With transparency, citizens can know how well their public employees are serving. Thus, if the Molalla Sewage Treatment Plant (MSTP) is well run, transparency lets us know, so we can be confident and appreciative of a job well done. But, if the Molalla Sewage Treatment Plant is poorly run, transparency empowers citizens to put pressure on elected officials to correct problems, and restore needed efficiencies. Unfortunately, when it comes to sewage services, the leadership of Molalla has a history of impeding transparency.
As a case in point, consider how poorly MSTP handled transparency eight years ago, when they signed a Consent Decree. MSTP was required to post weekly data reports for the two-year duration of the Consent Decree. They failed. Only a few of the weekly reports and some of the monthly reports were posted. Years later, the website was changed making it difficult to find the report copies. (click here to view all reports as copied on 1/25/2015)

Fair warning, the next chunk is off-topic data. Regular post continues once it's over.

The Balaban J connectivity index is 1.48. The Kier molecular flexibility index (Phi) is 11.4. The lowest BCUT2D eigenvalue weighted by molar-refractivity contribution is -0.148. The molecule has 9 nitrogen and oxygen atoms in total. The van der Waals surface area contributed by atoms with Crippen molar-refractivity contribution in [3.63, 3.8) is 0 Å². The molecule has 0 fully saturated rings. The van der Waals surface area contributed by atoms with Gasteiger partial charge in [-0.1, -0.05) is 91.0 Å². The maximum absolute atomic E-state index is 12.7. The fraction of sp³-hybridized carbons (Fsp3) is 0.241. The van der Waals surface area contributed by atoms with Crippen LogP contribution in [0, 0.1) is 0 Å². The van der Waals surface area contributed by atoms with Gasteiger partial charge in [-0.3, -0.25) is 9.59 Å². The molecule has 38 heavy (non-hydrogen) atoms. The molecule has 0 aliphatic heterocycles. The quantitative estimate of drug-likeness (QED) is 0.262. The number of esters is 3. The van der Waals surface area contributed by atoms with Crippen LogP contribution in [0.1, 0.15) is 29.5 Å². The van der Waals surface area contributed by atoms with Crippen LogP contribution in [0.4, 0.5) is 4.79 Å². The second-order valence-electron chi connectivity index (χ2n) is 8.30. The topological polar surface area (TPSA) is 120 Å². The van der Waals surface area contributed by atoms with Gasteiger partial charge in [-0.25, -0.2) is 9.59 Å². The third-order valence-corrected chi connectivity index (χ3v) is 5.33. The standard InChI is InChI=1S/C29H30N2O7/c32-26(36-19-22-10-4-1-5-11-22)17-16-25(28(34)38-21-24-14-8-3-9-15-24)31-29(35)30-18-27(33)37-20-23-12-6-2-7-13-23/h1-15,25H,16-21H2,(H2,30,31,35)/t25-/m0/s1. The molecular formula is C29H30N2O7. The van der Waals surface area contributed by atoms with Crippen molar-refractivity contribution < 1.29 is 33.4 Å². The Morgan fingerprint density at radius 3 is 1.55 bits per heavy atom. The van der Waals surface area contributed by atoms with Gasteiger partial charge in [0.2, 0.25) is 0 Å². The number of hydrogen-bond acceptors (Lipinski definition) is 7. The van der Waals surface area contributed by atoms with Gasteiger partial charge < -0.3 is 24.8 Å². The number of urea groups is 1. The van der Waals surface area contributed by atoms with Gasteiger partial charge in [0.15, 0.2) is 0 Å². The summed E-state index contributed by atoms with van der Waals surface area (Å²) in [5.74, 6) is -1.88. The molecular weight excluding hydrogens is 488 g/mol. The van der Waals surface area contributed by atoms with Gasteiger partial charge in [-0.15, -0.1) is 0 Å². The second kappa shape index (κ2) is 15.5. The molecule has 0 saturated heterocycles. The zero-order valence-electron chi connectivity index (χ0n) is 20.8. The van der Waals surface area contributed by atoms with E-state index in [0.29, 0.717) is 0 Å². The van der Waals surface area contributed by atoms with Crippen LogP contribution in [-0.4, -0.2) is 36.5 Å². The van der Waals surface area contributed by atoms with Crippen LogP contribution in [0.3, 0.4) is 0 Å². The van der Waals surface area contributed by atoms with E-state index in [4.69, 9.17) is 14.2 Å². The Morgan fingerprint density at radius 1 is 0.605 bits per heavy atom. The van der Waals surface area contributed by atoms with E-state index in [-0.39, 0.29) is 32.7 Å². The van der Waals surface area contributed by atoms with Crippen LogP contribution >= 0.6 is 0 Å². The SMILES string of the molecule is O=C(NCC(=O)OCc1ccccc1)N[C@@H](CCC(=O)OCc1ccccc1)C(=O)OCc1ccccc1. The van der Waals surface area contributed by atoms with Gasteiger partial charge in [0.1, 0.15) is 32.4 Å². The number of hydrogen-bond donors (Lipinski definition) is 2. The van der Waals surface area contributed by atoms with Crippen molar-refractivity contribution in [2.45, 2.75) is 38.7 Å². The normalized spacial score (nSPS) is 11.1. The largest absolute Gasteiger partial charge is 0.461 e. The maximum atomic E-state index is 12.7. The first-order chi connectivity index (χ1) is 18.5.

Anyway, here’s the background on transparency failures with the Consent Decree of 2006…
In late May 2006, multiple groups and individuals filed a civil action against the City of Molalla charging violations in waste handling at the Molalla Sewage Treatment Plant. Roughly eight months later, a settlement was reached between the parties, in the form of a Consent Decree. The key terms of this Consent Decree, which remained in effect for two years, included:
- For two years, City of Molalla would do additional weekly water testing at the following locations: (para.16)
- the Feyrer Park Bridge
- immediately upstream of the City’s Molalla River outfall